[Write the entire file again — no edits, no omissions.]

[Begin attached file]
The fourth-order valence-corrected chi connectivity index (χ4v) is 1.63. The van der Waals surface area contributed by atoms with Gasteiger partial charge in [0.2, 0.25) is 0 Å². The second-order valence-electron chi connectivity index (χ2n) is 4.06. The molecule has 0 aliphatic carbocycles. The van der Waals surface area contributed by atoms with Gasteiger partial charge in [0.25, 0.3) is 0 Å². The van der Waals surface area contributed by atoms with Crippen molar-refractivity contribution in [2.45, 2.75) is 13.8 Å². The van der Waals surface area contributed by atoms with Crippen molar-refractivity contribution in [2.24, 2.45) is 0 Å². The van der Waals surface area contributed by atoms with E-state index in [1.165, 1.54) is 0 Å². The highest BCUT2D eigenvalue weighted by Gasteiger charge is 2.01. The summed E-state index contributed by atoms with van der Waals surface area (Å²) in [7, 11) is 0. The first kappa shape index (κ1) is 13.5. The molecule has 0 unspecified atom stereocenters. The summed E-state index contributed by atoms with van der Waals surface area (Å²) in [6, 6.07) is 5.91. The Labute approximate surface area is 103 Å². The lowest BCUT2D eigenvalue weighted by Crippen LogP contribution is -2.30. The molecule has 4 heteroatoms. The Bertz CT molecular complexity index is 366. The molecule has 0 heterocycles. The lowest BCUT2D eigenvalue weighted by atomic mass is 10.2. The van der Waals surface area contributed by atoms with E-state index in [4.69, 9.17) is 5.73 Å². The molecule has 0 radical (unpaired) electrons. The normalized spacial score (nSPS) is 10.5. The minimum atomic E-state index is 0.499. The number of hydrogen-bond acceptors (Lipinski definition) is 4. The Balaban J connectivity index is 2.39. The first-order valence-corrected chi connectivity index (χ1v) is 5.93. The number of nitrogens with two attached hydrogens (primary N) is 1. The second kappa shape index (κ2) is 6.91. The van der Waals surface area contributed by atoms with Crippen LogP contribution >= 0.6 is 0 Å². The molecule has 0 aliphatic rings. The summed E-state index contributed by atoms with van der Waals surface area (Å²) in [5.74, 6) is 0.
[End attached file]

The fourth-order valence-corrected chi connectivity index (χ4v) is 1.63. The van der Waals surface area contributed by atoms with Gasteiger partial charge in [0.2, 0.25) is 0 Å². The second-order valence-electron chi connectivity index (χ2n) is 4.06. The molecule has 0 aliphatic carbocycles. The van der Waals surface area contributed by atoms with Gasteiger partial charge in [0.25, 0.3) is 0 Å². The van der Waals surface area contributed by atoms with Crippen molar-refractivity contribution in [2.45, 2.75) is 13.8 Å². The van der Waals surface area contributed by atoms with Crippen molar-refractivity contribution in [2.24, 2.45) is 0 Å². The van der Waals surface area contributed by atoms with E-state index in [1.165, 1.54) is 0 Å². The highest BCUT2D eigenvalue weighted by Gasteiger charge is 2.01. The summed E-state index contributed by atoms with van der Waals surface area (Å²) in [7, 11) is 0. The first kappa shape index (κ1) is 13.5. The molecule has 0 unspecified atom stereocenters. The summed E-state index contributed by atoms with van der Waals surface area (Å²) in [6, 6.07) is 5.91. The Labute approximate surface area is 103 Å². The lowest BCUT2D eigenvalue weighted by Crippen LogP contribution is -2.30. The molecule has 4 heteroatoms. The Bertz CT molecular complexity index is 366. The molecule has 0 heterocycles. The lowest BCUT2D eigenvalue weighted by atomic mass is 10.2. The van der Waals surface area contributed by atoms with E-state index in [4.69, 9.17) is 5.73 Å². The molecule has 0 radical (unpaired) electrons. The normalized spacial score (nSPS) is 10.5. The minimum atomic E-state index is 0.499. The number of hydrogen-bond acceptors (Lipinski definition) is 4. The Balaban J connectivity index is 2.39. The first-order valence-corrected chi connectivity index (χ1v) is 5.93. The number of nitrogens with two attached hydrogens (primary N) is 1. The second kappa shape index (κ2) is 6.91. The van der Waals surface area contributed by atoms with Crippen LogP contribution >= 0.6 is 0 Å². The molecule has 0 aliphatic rings. The summed E-state index contributed by atoms with van der Waals surface area (Å²) in [5.74, 6) is 0.